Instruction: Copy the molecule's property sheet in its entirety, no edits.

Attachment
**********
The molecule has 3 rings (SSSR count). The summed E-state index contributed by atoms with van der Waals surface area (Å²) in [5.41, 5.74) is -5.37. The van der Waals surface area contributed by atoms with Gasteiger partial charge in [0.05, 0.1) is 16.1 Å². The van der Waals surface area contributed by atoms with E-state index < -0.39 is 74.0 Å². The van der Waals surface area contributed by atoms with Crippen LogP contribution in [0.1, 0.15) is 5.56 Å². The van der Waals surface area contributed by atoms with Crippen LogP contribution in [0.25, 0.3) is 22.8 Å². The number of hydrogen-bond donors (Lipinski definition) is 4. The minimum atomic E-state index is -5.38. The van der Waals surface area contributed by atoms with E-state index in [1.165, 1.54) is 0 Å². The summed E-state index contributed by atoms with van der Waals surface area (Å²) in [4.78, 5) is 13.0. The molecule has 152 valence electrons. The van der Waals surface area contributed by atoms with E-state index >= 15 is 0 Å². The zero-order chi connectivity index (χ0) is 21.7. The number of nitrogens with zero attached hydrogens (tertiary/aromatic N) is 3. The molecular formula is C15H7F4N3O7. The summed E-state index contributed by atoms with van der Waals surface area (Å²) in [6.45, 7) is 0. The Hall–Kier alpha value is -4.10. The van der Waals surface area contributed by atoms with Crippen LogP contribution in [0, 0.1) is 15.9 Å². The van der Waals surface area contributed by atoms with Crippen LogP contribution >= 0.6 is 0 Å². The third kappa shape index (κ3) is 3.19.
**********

The molecule has 3 rings (SSSR count). The summed E-state index contributed by atoms with van der Waals surface area (Å²) in [5.41, 5.74) is -5.37. The van der Waals surface area contributed by atoms with Gasteiger partial charge in [0.05, 0.1) is 16.1 Å². The van der Waals surface area contributed by atoms with E-state index < -0.39 is 74.0 Å². The van der Waals surface area contributed by atoms with Crippen LogP contribution in [0.1, 0.15) is 5.56 Å². The van der Waals surface area contributed by atoms with Crippen LogP contribution in [0.25, 0.3) is 22.8 Å². The number of hydrogen-bond donors (Lipinski definition) is 4. The minimum atomic E-state index is -5.38. The van der Waals surface area contributed by atoms with E-state index in [1.165, 1.54) is 0 Å². The summed E-state index contributed by atoms with van der Waals surface area (Å²) in [4.78, 5) is 13.0. The molecule has 152 valence electrons. The van der Waals surface area contributed by atoms with E-state index >= 15 is 0 Å². The zero-order chi connectivity index (χ0) is 21.7. The number of nitrogens with zero attached hydrogens (tertiary/aromatic N) is 3. The molecular formula is C15H7F4N3O7. The summed E-state index contributed by atoms with van der Waals surface area (Å²) in [6.45, 7) is 0. The Hall–Kier alpha value is -4.10. The van der Waals surface area contributed by atoms with Crippen LogP contribution in [0, 0.1) is 15.9 Å². The van der Waals surface area contributed by atoms with Crippen LogP contribution >= 0.6 is 0 Å². The third kappa shape index (κ3) is 3.19.